Because I’m usually happy to accept credit in situations where laziness retroactively makes me appear to have acted considerately, I don’t mind extending credit to others now and then for unprovable good intentions. So, even though I suspect the reason that two recently downed trees I saw in Arrowhead Park were cut high off the ground was to avoid the thickness at the base, I’m going to thank the Town of Gibsons and its contractor for leaving habitat that wildlife might be able to use.
In its web section titled Creating Snags From Live Trees, the Washington State Department of Fish & Wildlife advises “If a live tree greater than 12 inches in diameter needs to be taken down on your property, consider making a snag by removing the top of the tree, while leaving a stump that is at least 10 feet tall.” For once in the calendar year, this appears actually to have occurred in the context of culling sanctioned by the Town.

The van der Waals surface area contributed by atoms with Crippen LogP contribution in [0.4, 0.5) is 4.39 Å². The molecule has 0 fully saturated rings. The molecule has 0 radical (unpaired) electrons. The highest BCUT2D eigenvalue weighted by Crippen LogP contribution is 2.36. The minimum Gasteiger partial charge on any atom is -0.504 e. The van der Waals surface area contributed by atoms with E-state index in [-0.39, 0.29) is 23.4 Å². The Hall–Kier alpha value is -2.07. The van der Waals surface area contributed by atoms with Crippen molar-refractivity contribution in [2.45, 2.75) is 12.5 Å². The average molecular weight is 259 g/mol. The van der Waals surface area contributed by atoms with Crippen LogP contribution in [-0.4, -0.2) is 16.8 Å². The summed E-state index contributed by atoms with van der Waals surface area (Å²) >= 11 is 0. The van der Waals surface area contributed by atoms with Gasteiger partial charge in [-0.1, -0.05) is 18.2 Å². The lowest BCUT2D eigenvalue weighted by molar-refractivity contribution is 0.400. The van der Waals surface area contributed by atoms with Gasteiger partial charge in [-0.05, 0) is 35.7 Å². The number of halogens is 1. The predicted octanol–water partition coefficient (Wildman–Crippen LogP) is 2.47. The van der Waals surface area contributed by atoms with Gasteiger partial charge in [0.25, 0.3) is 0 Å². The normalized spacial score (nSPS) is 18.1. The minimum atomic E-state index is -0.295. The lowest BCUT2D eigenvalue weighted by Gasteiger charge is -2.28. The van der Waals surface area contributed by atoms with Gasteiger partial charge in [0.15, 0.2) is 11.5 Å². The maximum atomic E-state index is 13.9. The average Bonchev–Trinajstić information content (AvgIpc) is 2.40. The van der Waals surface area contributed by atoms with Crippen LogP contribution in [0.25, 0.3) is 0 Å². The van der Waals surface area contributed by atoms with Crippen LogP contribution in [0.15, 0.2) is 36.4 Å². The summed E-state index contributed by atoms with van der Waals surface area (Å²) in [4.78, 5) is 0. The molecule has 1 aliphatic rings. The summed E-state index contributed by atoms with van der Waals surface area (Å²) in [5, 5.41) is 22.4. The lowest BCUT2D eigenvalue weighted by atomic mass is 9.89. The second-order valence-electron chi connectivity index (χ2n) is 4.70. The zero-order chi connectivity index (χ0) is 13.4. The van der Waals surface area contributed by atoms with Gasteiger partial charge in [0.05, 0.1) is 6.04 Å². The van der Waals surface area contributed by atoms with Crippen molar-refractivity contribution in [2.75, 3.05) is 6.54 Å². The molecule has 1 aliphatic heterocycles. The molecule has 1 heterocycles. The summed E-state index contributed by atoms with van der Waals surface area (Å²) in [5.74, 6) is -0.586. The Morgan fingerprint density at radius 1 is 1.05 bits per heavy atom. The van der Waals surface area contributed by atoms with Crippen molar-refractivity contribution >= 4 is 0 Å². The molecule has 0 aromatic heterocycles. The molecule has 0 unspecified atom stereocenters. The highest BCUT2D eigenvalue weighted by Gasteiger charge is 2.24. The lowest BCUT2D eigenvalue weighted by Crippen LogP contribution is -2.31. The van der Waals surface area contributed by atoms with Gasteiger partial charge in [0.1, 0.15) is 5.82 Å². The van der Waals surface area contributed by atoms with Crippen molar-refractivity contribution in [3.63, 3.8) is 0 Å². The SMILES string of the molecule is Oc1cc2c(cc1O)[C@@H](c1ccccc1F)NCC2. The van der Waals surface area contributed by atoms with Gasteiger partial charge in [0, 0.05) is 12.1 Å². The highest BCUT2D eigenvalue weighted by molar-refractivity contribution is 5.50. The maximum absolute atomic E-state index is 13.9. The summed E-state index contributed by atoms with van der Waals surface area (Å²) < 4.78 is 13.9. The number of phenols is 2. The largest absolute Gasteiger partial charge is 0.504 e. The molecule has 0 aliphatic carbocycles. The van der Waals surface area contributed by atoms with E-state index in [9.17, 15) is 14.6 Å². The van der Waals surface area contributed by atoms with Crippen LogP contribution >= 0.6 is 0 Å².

I can’t say I have great confidence that someone won’t be back with a bigger saw to finish off these two trunks, or to raze to the ground 20 neighbouring trees for good measure.
But on this occasion and for however briefly, I warmly congratulate the Town for not having squandered an opportunity to leave snags rather than stumps.
David Stow, Elphinstone